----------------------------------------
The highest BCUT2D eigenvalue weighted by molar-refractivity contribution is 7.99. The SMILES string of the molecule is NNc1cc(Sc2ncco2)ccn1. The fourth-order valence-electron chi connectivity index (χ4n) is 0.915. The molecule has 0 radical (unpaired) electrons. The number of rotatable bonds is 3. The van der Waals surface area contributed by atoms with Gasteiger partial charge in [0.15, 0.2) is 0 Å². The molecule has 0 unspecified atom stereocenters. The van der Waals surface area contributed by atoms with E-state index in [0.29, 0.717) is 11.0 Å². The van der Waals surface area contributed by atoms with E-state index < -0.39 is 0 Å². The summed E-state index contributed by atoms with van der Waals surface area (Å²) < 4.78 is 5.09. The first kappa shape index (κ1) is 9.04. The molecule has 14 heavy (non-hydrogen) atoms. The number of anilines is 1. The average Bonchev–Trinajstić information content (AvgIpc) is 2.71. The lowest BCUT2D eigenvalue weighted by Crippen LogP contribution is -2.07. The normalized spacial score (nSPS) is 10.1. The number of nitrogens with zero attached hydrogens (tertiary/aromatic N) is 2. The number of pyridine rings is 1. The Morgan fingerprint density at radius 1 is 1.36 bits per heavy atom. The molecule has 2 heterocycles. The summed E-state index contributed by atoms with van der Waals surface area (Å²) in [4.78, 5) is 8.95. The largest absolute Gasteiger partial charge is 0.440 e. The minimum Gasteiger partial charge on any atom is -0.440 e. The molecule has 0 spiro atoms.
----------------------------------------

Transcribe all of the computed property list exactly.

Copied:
The highest BCUT2D eigenvalue weighted by molar-refractivity contribution is 7.99. The SMILES string of the molecule is NNc1cc(Sc2ncco2)ccn1. The fourth-order valence-electron chi connectivity index (χ4n) is 0.915. The molecule has 0 radical (unpaired) electrons. The number of rotatable bonds is 3. The van der Waals surface area contributed by atoms with Gasteiger partial charge in [0.15, 0.2) is 0 Å². The molecule has 0 unspecified atom stereocenters. The van der Waals surface area contributed by atoms with E-state index in [0.29, 0.717) is 11.0 Å². The van der Waals surface area contributed by atoms with E-state index < -0.39 is 0 Å². The summed E-state index contributed by atoms with van der Waals surface area (Å²) < 4.78 is 5.09. The first kappa shape index (κ1) is 9.04. The molecule has 14 heavy (non-hydrogen) atoms. The number of anilines is 1. The average Bonchev–Trinajstić information content (AvgIpc) is 2.71. The lowest BCUT2D eigenvalue weighted by Crippen LogP contribution is -2.07. The normalized spacial score (nSPS) is 10.1. The number of nitrogens with zero attached hydrogens (tertiary/aromatic N) is 2. The number of pyridine rings is 1. The Morgan fingerprint density at radius 1 is 1.36 bits per heavy atom. The molecule has 2 heterocycles. The summed E-state index contributed by atoms with van der Waals surface area (Å²) in [4.78, 5) is 8.95. The largest absolute Gasteiger partial charge is 0.440 e. The minimum Gasteiger partial charge on any atom is -0.440 e. The molecule has 0 spiro atoms.